Protect yourself online. Learn more.

We're here to help

8227 1970

Advance Care Directive

Advance Care Directive

advance care directive

Have you recently prepared an Advance Care Directive?

Previously called Powers of Guardianship, Advance Care Directives enable you to make arrangements for your future health care, end of life, preferred living arrangements and other personal matters. They allow decisions about your future to be made by a person you choose if you lose capacity. Despite the name change to Advance Care Directives, Powers of Guardianship prepared before 1 July 2014 are still valid.

An Advance Care Directive must be in the approved form. Advance Care Directives have been designed so you can prepare them without the need for a solicitor’s involvement. It is intended that they be completed by you in your home with the help of your family. We provide our wills clients a kit free of charge, or alternately forms can be obtained at a small cost from Services SA.

A person giving an Advance Care Directive may appoint one or more adults to be substitute decision makers but there is no obligation to do so and they may simply choose to give directions.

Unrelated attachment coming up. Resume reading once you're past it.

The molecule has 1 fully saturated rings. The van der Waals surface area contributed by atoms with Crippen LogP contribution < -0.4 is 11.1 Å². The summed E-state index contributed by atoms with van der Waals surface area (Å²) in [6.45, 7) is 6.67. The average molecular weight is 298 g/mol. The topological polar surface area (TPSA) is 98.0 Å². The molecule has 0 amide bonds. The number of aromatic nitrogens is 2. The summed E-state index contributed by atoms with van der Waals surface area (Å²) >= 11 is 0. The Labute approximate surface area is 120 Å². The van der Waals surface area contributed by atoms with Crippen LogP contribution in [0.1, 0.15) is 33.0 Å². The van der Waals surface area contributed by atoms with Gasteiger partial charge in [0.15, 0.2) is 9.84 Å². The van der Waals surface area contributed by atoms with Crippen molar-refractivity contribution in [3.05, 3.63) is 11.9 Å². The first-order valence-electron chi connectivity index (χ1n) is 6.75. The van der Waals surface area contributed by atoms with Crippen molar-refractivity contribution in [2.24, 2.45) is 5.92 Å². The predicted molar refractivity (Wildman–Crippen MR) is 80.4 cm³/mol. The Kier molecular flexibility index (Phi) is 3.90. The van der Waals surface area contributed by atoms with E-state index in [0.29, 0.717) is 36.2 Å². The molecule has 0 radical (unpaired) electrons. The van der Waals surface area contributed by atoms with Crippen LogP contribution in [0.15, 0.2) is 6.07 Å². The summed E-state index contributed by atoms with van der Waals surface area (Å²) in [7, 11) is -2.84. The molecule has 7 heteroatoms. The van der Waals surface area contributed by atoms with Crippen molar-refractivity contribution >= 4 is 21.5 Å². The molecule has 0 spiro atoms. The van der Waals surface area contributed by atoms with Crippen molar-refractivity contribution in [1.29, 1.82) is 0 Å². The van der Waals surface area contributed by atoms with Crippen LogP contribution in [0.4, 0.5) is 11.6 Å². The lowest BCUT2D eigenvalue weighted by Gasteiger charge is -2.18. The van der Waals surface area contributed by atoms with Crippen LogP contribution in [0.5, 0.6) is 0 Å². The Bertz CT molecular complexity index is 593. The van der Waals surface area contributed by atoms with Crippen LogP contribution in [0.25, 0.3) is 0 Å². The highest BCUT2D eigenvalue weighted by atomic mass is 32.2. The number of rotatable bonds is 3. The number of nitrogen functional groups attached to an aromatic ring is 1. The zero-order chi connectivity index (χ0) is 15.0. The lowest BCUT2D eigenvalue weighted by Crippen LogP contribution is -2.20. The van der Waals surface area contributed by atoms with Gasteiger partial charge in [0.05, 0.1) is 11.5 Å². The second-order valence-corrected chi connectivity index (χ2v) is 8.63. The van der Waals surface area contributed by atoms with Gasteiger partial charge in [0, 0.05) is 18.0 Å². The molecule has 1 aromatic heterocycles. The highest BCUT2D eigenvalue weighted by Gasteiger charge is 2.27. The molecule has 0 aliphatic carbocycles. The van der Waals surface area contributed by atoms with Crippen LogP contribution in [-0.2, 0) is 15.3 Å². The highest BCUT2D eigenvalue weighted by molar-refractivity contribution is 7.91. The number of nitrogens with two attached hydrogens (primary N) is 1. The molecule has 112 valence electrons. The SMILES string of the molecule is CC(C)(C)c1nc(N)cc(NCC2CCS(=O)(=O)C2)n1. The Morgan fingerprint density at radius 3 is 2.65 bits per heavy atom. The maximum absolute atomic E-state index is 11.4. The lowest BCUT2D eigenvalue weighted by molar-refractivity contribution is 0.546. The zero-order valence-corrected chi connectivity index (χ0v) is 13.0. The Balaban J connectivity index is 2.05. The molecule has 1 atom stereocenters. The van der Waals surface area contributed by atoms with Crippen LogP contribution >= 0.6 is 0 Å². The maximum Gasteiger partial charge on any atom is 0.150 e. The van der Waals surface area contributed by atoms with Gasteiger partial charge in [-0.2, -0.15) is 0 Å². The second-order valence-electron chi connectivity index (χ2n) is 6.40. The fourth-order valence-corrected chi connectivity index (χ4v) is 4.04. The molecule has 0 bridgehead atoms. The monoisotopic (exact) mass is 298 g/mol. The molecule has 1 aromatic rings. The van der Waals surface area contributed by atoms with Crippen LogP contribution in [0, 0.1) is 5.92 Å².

A substitute decision maker can make any decision that the person who gave the directive could have made in respect to their health care, accommodation and personal affairs.

Call us now on 8227 1970 and we will chat with you over the phone free of charge.

Family law, divorce, wills and estate specialist family lawyers for Adelaide and South Australia.

Liability limited by a scheme approved under professional standards legislation.

Disclaimer: The information contained in this blog is for informational purposes only and is not legal advice. Nothing in this blog should be deemed to create or constitute a solicitor-client relationship between any readers and Swan Family Lawyers. A solicitor-client relationship is created only when this firm agrees to represent someone and a written engagement agreement or engagement letter is signed by both the client and solicitor. In all cases, the reader should consult his or her own solicitor for advice. The information in this blog is based on Australian law.